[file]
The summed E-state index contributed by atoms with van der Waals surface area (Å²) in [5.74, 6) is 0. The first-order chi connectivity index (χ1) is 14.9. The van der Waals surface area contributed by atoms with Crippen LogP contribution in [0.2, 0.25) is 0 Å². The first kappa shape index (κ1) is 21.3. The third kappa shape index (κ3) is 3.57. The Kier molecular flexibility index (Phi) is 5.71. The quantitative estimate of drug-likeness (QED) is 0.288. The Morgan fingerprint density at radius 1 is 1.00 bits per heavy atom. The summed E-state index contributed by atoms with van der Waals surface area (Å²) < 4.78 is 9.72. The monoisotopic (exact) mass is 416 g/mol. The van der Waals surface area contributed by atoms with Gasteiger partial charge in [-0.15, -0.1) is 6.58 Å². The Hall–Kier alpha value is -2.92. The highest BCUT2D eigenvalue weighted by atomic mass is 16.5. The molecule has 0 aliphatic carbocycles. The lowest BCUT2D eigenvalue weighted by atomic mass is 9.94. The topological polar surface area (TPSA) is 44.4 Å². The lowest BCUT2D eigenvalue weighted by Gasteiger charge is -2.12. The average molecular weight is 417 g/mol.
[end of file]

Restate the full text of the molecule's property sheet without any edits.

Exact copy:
The summed E-state index contributed by atoms with van der Waals surface area (Å²) in [5.74, 6) is 0. The first-order chi connectivity index (χ1) is 14.9. The van der Waals surface area contributed by atoms with Crippen LogP contribution in [0.2, 0.25) is 0 Å². The first kappa shape index (κ1) is 21.3. The third kappa shape index (κ3) is 3.57. The Kier molecular flexibility index (Phi) is 5.71. The quantitative estimate of drug-likeness (QED) is 0.288. The Morgan fingerprint density at radius 1 is 1.00 bits per heavy atom. The summed E-state index contributed by atoms with van der Waals surface area (Å²) < 4.78 is 9.72. The monoisotopic (exact) mass is 416 g/mol. The van der Waals surface area contributed by atoms with Gasteiger partial charge in [-0.15, -0.1) is 6.58 Å². The Hall–Kier alpha value is -2.92. The highest BCUT2D eigenvalue weighted by atomic mass is 16.5. The molecule has 0 aliphatic carbocycles. The lowest BCUT2D eigenvalue weighted by atomic mass is 9.94. The topological polar surface area (TPSA) is 44.4 Å². The lowest BCUT2D eigenvalue weighted by Gasteiger charge is -2.12. The average molecular weight is 417 g/mol.